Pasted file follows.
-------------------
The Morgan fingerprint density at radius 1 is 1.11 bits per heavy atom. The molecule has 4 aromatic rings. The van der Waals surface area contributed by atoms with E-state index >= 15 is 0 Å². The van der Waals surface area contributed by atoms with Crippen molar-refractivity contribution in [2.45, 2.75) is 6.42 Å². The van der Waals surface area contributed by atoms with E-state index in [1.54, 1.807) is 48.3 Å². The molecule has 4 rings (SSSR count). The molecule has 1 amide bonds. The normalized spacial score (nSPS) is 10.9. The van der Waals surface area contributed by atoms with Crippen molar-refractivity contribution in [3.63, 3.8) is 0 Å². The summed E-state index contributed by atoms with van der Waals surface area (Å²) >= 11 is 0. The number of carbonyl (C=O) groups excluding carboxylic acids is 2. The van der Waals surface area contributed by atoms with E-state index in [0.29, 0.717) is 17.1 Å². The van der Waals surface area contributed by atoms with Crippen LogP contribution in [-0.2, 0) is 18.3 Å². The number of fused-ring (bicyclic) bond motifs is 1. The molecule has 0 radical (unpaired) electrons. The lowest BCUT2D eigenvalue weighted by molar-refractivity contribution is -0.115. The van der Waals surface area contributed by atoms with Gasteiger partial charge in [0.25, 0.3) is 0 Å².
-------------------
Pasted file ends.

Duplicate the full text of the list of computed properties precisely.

The Morgan fingerprint density at radius 1 is 1.11 bits per heavy atom. The molecule has 4 aromatic rings. The van der Waals surface area contributed by atoms with E-state index >= 15 is 0 Å². The van der Waals surface area contributed by atoms with Crippen molar-refractivity contribution in [2.45, 2.75) is 6.42 Å². The van der Waals surface area contributed by atoms with E-state index in [1.54, 1.807) is 48.3 Å². The molecule has 4 rings (SSSR count). The molecule has 1 amide bonds. The normalized spacial score (nSPS) is 10.9. The van der Waals surface area contributed by atoms with Crippen molar-refractivity contribution in [3.63, 3.8) is 0 Å². The summed E-state index contributed by atoms with van der Waals surface area (Å²) >= 11 is 0. The number of carbonyl (C=O) groups excluding carboxylic acids is 2. The van der Waals surface area contributed by atoms with E-state index in [0.29, 0.717) is 17.1 Å². The van der Waals surface area contributed by atoms with Crippen LogP contribution in [-0.2, 0) is 18.3 Å². The number of fused-ring (bicyclic) bond motifs is 1. The molecule has 0 radical (unpaired) electrons. The lowest BCUT2D eigenvalue weighted by molar-refractivity contribution is -0.115. The van der Waals surface area contributed by atoms with Gasteiger partial charge in [0.25, 0.3) is 0 Å².